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Turzai easily wins Orie's House seat

Wednesday, June 27, 2001

By James O'Toole and Edward G. Robinson III, Post-Gazette Staff Writers

Republican Mike Turzai was the comfortable winner over Thomas Dancison in yesterday's special election to fill a vacant North Hills seat in the state House.

The victory, by the impressive if not unexpected margin of more than 3-to-1, was a political resurrection for the Bradford Woods lawyer, who was buried in a landslide in a well-funded attempt to oust former U.S. Rep. Ron Klink from his 4th District congressional seat in 1998.

The outcome holds significance beyond the borders of the 28th District as it adds a crucial additional vote to the Republican Party's slender margin of control of the state House.

"I'm very appreciative and humbled because these friends and supporters have felt that they would like to have me as their next representative," a jubilant Turzai said shortly after the polls closed. "I don't want to let them down."

Turzai captured every precinct in the district, which includes Marshall, McCandless, Pine, Richland, Bradford Woods, Franklin Park and part of Hampton.

The contest was the last political domino in a process set in motion with Klink's decision, after his victory over Turzai, to relinquish his U.S. House seat to pursue an unsuccessful challenge to Sen. Rick Santorum, R-Pa. Former state Sen., now U.S. Rep. Melissa Hart, R-Bradford Woods, took advantage of that opening to capture Klink's former congressional seat.

That, in turn, created an opportunity for former Rep. Jane Orie to claim Hart's Senate seat in another special election earlier this year. Orie's victory over Jim Rooney set the stage for yesterday's contest for her House seat.

Turzai, 41, a Notre Dame graduate who practices law with the Downtown firm of Houston Harbaugh, captured the district with pledges to promote tax relief for businesses and residential property owners.

He also called for infrastructure improvements to promote managed growth in the booming North Hills suburbs.

Dancison, 31, echoed Turzai's calls for property tax relief. The candidates also joined in criticisms of the county's recent property reassessment.

The Democrat also criticized the provision of public money to fund new stadiums and a convention center. Turzai, however, described himself as a reluctant supporter of the use of Regional Asset District funds for those projects.

Turzai's generally positive campaign offered a marked contrast to the scorched-earth tactics he pursued in 1998 in a challenge noted for his relentless, acerbic criticisms of the incumbent.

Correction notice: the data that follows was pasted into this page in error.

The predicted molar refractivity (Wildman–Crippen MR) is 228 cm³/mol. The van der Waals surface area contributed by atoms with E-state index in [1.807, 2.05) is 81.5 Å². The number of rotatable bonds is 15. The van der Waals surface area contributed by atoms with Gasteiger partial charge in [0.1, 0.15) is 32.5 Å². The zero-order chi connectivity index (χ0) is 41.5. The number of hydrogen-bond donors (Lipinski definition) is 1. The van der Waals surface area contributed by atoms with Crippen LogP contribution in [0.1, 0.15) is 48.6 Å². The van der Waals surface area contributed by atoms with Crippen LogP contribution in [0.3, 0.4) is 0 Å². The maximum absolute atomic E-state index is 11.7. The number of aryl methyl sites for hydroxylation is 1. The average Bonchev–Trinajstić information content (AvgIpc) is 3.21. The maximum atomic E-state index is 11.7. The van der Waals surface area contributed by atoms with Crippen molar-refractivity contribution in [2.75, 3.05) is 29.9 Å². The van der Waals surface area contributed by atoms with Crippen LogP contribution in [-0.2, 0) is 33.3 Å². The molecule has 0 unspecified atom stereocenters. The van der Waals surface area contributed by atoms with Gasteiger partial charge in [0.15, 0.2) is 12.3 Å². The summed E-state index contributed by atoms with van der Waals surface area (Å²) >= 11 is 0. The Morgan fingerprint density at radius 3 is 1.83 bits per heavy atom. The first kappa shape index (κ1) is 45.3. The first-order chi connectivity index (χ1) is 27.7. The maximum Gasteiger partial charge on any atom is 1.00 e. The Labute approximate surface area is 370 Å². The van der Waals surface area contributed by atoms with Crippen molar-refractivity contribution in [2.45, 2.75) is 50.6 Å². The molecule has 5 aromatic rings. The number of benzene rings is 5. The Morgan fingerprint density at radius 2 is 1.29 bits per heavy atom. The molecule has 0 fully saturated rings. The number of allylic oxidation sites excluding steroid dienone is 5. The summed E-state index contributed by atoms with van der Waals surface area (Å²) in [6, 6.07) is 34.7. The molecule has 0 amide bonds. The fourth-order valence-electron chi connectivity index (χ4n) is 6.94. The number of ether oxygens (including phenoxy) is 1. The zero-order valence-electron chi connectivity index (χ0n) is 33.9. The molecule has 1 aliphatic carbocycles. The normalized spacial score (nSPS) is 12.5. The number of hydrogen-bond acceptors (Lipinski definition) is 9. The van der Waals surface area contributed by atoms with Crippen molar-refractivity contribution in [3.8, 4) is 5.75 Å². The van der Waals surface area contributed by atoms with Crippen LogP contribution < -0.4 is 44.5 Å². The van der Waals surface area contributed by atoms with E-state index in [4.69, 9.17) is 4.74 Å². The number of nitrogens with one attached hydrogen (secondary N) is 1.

The aggressive campaign backfired with many voters and Turzai himself spent the final days of the campaign apologizing for its tone. Describing the lessons he had learned between the campaigns for the U.S. and now the state House, Turzai said, "Stay positive; be yourself; work hard [and] have a positive message."

The victory built on the Republican's cultivation of community and political ties through his work as a Bradford Woods councilman and activism within his party.

The 28th District is one of the more reliable Republican districts in the state, but the GOP took no chances, vastly outspending the underdog Democrat.

Turzai will be sworn in in Harrisburg sometime in the next two weeks. His entry into the House chamber may receive a more than customary welcome.

The Republican leaders of the House are considering a renewed legislative challenge to the Democratic majority of Allegheny County Council, which has sole power to draft the new districts that council members will be elected from for the next 10 years.

Last week, the House GOP came within one vote of passing a measure that would have shifted redistricting power from the council majority to a bipartisan commission.

Turzai's election improves the GOP's chances of passing the redistricting legislation, which has already been approved in the state Senate. Democrats have warned of the likelihood of another attempt to enact the measure, which Gov. Tom Ridge has said he would sign if it came to his desk.

Republican officials in Harrsburg insisted yesterday, however, that no decisions have been made on whether to call House members back from their summer recess to deal with the redistricting issue.



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